Gordon Campbell indicated some time ago that BC would continue RCMP contract services in British Columbia after the present agreement expires in 26 months. Many critics believe that BC Liberals made the wrong decision and made it too early, without public consultation.
The RCMP has a lengthy history of misconduct and mismanagement, with one unfortunate event following another in British Columbia. This week, comes a new scandal threatening to contaminate the Surrey Six gangland murder prosecution. Intimately involved is Sgt. Derek Brassington who also investigated fellow members in the YVR homicide of Robert Dziekanski. And again, senior management of E District hides in their offices and sends out a spokesperson who, only six months ago, served in the Langley detachment. She was then promoted and moved to the Lower Mainland District Regional Police Services. Of course, her statement to the cameras mentioned an investigation being underway but she then minimized the likely impact of the problem. Again, we have an answer before the questions are complete.
This precisely indicates that senior command officers are detached and out of touch, incapable of managing a modern police service that has lost public confidence. After all the affronts to RCMP integrity and competence, the most senior officers should have been front and center demonstrating that this era of ineptitude and dishonor is finished. They could learn from Vancouver Police Chief Jim Chu who took immediate control of a crisis and, within hours, spoke publicly about the incident and met with the family victimized by VPD officers.
Perhaps, RCMP bosses only venture out to give themselves awards. Incidentally, Superintendent Wayne Rideout, manager of the the Dziekanski death cover-up investigation, received another award from the force in late 2009, to add to the one given him by the Governor General in 2008, on recommendation of the RCMP Commissioner. Those awards were the RCMP putting its fingers in the collective eyes of Canadians. Will Monty Robinson be next to hang a ribbon from his chest?
Interestingly, while citizens learned about the Surrey disgrace by watching Global TV News January 26, so did the Minister of Public Safety and Solicitor General Kash Heed. His public reaction was angry and near incredulous, saying, “It was incumbent on someone to let us know there was a significant issue out there that they are investigating. I was not made aware that something of the nature had taken place.”
Former RCMP psychologist Dr. Mike Webster, the guy sent packing for criticizing policy and training, says this latest incident is an example of the RCMP policing in an ethics free atmosphere.
The absolute shame of this is it happening concurrently with the Ottawa funeral for RCMP Superintendent Doug Coates who died in Haiti on a mission to assist the poorest people in this hemisphere. He was eulogized for courage, tenacity and good character, qualities lacking in the highest levels of RCMP management.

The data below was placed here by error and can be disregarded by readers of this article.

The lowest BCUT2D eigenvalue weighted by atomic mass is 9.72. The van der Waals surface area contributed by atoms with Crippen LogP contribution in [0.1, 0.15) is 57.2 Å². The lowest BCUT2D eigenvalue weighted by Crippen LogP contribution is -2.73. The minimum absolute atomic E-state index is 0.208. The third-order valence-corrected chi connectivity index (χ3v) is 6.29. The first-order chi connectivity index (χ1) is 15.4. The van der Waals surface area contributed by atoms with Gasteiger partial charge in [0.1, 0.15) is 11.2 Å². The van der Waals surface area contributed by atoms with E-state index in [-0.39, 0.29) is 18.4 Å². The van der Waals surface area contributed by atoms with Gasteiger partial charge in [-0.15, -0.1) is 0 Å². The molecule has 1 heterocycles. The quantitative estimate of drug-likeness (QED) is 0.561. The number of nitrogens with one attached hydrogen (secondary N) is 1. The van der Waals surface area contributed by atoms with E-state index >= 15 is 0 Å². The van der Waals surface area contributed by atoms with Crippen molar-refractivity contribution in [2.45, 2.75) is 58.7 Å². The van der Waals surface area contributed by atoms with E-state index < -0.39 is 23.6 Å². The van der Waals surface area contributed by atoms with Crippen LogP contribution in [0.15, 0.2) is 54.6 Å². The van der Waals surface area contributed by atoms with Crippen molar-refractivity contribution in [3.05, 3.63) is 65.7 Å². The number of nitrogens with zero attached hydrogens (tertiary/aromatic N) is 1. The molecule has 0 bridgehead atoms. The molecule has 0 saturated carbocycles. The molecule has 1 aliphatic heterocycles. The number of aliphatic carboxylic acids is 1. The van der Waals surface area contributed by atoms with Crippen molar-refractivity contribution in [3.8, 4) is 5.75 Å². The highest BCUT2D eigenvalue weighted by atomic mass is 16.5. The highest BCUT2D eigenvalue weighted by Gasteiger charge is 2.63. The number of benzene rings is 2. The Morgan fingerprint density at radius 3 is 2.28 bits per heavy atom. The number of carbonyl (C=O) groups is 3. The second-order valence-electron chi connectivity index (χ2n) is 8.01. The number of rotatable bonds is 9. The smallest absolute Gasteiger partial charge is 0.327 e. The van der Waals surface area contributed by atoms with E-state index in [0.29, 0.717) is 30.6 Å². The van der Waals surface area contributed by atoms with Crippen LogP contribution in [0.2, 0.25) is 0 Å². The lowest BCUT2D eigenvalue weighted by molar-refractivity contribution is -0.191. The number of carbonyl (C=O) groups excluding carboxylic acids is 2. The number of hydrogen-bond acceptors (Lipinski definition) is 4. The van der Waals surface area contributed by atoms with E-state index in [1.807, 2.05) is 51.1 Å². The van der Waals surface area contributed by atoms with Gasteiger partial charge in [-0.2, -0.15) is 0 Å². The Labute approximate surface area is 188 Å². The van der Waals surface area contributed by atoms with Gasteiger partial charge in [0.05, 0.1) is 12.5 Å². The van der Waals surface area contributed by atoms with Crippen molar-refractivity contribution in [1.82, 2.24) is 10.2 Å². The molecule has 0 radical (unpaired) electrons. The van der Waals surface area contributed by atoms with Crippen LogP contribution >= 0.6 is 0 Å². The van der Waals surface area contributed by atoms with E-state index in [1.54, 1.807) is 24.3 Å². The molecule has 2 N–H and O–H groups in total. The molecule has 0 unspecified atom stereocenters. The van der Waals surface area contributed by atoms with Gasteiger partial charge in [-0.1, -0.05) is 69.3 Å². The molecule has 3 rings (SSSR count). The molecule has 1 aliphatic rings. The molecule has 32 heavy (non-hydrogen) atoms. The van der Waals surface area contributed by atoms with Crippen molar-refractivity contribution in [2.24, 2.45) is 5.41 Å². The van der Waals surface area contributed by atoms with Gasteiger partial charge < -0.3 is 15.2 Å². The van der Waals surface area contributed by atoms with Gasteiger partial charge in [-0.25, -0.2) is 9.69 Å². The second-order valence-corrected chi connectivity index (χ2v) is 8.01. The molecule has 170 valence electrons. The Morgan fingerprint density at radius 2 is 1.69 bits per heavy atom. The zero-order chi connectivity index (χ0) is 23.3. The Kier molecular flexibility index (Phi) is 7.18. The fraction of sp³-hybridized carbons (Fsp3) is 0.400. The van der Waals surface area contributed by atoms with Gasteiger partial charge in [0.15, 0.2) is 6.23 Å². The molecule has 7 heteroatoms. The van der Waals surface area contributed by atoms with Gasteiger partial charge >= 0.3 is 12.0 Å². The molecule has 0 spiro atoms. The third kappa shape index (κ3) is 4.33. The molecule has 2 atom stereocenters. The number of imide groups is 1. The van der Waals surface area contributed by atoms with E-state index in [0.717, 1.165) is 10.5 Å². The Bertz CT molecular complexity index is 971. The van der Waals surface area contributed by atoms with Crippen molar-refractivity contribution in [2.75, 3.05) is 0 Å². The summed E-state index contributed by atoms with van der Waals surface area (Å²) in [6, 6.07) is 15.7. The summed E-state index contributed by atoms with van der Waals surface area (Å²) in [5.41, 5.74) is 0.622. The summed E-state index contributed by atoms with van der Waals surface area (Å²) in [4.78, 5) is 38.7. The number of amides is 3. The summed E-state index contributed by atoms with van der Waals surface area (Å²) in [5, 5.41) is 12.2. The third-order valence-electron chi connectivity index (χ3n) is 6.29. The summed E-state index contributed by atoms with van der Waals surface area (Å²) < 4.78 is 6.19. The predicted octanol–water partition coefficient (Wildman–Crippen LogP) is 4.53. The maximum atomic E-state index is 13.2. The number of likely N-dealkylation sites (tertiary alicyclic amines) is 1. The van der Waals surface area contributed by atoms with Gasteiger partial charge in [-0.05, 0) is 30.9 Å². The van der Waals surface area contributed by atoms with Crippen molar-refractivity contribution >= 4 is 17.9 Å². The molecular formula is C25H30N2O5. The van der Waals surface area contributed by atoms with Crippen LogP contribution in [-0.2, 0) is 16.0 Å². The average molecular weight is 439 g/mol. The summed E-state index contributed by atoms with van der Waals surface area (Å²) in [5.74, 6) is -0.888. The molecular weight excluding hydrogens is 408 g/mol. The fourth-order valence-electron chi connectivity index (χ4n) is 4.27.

Update, January 28, noon
The initial RCMP release regarding allegations of unprofessional behavior of an IHIT investigator was by Sgt. Peter Thiessen, E Division Senior Media Relations Officer. That was issued the evening of Tuesday, January 26 and it stated that Sgt. Thiessen would be available throughout the following day for media interviews. Sgt. Thiessen is highly professional but I thought it strange that such a significant story was to be handled by an NCO media person and not one of the senior command officers.
By Wednesday, RCMP brought forward Chief Sup’t Janice Armstrong to make comments for media. As written above, I found that troubling as well. However, by Thursday morning, Assistant Commissioner Al McIntyre made himself available for a radio interview as acting commander of E Division. In the absence of Gary Bass and others who attended the Coates funeral in Ottawa, McIntyre was the highest level RCMP officer in BC.
We are left to wonder about the process that resulted in McIntyre’s public appearance and that result is laudable, if late. I noted that many visits to Northern Insights Wednesday came from Government of Canada web domains, many the Solicitor General of Canada. It’s interesting that politicians don’t admit the fact but they dedicate large resources to knowing what is said in the blogosphere. Sometimes, they react.
In a further development, RCMP announced fraud charges against another member of the IHIT team investigating the Surrey 6 murders. This relates to two disputed overtime claims submitted in July and August 2009. Dr. Mike Webster asserts these charges are deliberate distractions. Not only is the timing strange, so is the issue of overtime. RCMP members have long been pressured to contribute voluntary overtime to enhance their promotional opportunities. Turning up on days-off to complete files or demonstrate initiative is routine. The police force has extorted millions of dollars from its ordinary members and we can only hope the issue will arise at the fraud trial, if it every occurs.